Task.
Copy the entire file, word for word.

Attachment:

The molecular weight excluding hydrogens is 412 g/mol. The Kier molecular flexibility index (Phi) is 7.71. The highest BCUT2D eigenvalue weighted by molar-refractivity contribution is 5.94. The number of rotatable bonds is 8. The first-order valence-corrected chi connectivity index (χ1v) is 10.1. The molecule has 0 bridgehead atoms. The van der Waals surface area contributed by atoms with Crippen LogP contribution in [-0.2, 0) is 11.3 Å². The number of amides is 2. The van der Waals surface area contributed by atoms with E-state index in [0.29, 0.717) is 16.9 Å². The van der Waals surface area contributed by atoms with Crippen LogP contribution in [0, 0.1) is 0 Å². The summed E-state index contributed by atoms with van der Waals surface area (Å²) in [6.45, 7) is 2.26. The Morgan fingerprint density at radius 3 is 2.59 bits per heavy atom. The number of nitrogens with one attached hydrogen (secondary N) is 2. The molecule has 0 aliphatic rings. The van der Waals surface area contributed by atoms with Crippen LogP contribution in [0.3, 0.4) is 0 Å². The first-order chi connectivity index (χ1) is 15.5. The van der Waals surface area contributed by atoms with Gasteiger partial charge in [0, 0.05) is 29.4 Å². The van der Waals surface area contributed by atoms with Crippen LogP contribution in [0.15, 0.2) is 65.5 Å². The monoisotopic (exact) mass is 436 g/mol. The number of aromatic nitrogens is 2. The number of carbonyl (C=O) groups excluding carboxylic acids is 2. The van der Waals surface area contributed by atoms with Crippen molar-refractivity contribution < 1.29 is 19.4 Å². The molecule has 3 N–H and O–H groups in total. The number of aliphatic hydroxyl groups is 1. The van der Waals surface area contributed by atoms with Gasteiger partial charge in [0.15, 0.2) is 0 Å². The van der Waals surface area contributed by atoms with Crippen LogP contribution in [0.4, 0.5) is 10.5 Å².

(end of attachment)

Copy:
The molecular weight excluding hydrogens is 412 g/mol. The Kier molecular flexibility index (Phi) is 7.71. The highest BCUT2D eigenvalue weighted by molar-refractivity contribution is 5.94. The number of rotatable bonds is 8. The first-order valence-corrected chi connectivity index (χ1v) is 10.1. The molecule has 0 bridgehead atoms. The van der Waals surface area contributed by atoms with Crippen LogP contribution in [-0.2, 0) is 11.3 Å². The number of amides is 2. The van der Waals surface area contributed by atoms with E-state index in [0.29, 0.717) is 16.9 Å². The van der Waals surface area contributed by atoms with Crippen LogP contribution in [0, 0.1) is 0 Å². The summed E-state index contributed by atoms with van der Waals surface area (Å²) in [6.45, 7) is 2.26. The Morgan fingerprint density at radius 3 is 2.59 bits per heavy atom. The number of nitrogens with one attached hydrogen (secondary N) is 2. The molecule has 0 aliphatic rings. The van der Waals surface area contributed by atoms with Crippen LogP contribution in [0.3, 0.4) is 0 Å². The first-order chi connectivity index (χ1) is 15.5. The van der Waals surface area contributed by atoms with Gasteiger partial charge in [0, 0.05) is 29.4 Å². The van der Waals surface area contributed by atoms with Crippen LogP contribution in [0.15, 0.2) is 65.5 Å². The monoisotopic (exact) mass is 436 g/mol. The number of aromatic nitrogens is 2. The number of carbonyl (C=O) groups excluding carboxylic acids is 2. The van der Waals surface area contributed by atoms with Crippen molar-refractivity contribution < 1.29 is 19.4 Å². The molecule has 3 N–H and O–H groups in total. The number of aliphatic hydroxyl groups is 1. The van der Waals surface area contributed by atoms with Gasteiger partial charge in [0.15, 0.2) is 0 Å². The van der Waals surface area contributed by atoms with Crippen LogP contribution in [0.4, 0.5) is 10.5 Å².